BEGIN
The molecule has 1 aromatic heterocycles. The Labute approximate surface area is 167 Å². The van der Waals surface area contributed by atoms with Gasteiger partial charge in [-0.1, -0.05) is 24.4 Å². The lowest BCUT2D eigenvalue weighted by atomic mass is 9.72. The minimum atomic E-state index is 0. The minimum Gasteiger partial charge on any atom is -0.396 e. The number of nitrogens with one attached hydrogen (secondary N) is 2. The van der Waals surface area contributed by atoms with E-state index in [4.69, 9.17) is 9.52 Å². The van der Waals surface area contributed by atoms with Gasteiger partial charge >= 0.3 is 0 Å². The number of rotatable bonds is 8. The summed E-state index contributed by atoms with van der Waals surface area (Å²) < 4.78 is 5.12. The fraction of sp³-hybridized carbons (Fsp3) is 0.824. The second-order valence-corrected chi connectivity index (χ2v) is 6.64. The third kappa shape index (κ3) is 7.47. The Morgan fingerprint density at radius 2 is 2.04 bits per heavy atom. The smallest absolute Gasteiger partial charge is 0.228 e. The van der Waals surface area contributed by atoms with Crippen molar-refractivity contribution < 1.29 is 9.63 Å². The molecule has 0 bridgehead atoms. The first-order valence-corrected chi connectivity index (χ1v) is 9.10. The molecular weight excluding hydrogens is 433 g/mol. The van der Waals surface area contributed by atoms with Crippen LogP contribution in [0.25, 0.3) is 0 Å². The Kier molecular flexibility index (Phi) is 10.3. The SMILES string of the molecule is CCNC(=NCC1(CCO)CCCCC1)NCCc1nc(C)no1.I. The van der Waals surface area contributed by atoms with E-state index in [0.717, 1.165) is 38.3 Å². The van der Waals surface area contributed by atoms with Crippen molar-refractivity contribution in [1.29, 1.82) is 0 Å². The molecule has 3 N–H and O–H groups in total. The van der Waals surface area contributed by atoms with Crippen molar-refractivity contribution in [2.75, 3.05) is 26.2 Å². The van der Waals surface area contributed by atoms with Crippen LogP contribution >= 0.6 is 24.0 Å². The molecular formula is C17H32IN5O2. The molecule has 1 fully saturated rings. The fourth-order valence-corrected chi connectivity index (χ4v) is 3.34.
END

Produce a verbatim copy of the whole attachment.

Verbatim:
The molecule has 1 aromatic heterocycles. The Labute approximate surface area is 167 Å². The van der Waals surface area contributed by atoms with Gasteiger partial charge in [-0.1, -0.05) is 24.4 Å². The lowest BCUT2D eigenvalue weighted by atomic mass is 9.72. The minimum atomic E-state index is 0. The minimum Gasteiger partial charge on any atom is -0.396 e. The number of nitrogens with one attached hydrogen (secondary N) is 2. The van der Waals surface area contributed by atoms with E-state index in [4.69, 9.17) is 9.52 Å². The van der Waals surface area contributed by atoms with Gasteiger partial charge >= 0.3 is 0 Å². The number of rotatable bonds is 8. The summed E-state index contributed by atoms with van der Waals surface area (Å²) < 4.78 is 5.12. The fraction of sp³-hybridized carbons (Fsp3) is 0.824. The second-order valence-corrected chi connectivity index (χ2v) is 6.64. The third kappa shape index (κ3) is 7.47. The Morgan fingerprint density at radius 2 is 2.04 bits per heavy atom. The smallest absolute Gasteiger partial charge is 0.228 e. The van der Waals surface area contributed by atoms with Crippen molar-refractivity contribution < 1.29 is 9.63 Å². The molecule has 0 bridgehead atoms. The first-order valence-corrected chi connectivity index (χ1v) is 9.10. The molecular weight excluding hydrogens is 433 g/mol. The van der Waals surface area contributed by atoms with Crippen LogP contribution in [0.25, 0.3) is 0 Å². The Kier molecular flexibility index (Phi) is 10.3. The SMILES string of the molecule is CCNC(=NCC1(CCO)CCCCC1)NCCc1nc(C)no1.I. The van der Waals surface area contributed by atoms with E-state index in [0.717, 1.165) is 38.3 Å². The van der Waals surface area contributed by atoms with Crippen molar-refractivity contribution in [1.29, 1.82) is 0 Å². The molecule has 3 N–H and O–H groups in total. The van der Waals surface area contributed by atoms with Crippen molar-refractivity contribution in [2.75, 3.05) is 26.2 Å². The van der Waals surface area contributed by atoms with Crippen LogP contribution >= 0.6 is 24.0 Å². The molecular formula is C17H32IN5O2. The molecule has 1 fully saturated rings. The fourth-order valence-corrected chi connectivity index (χ4v) is 3.34.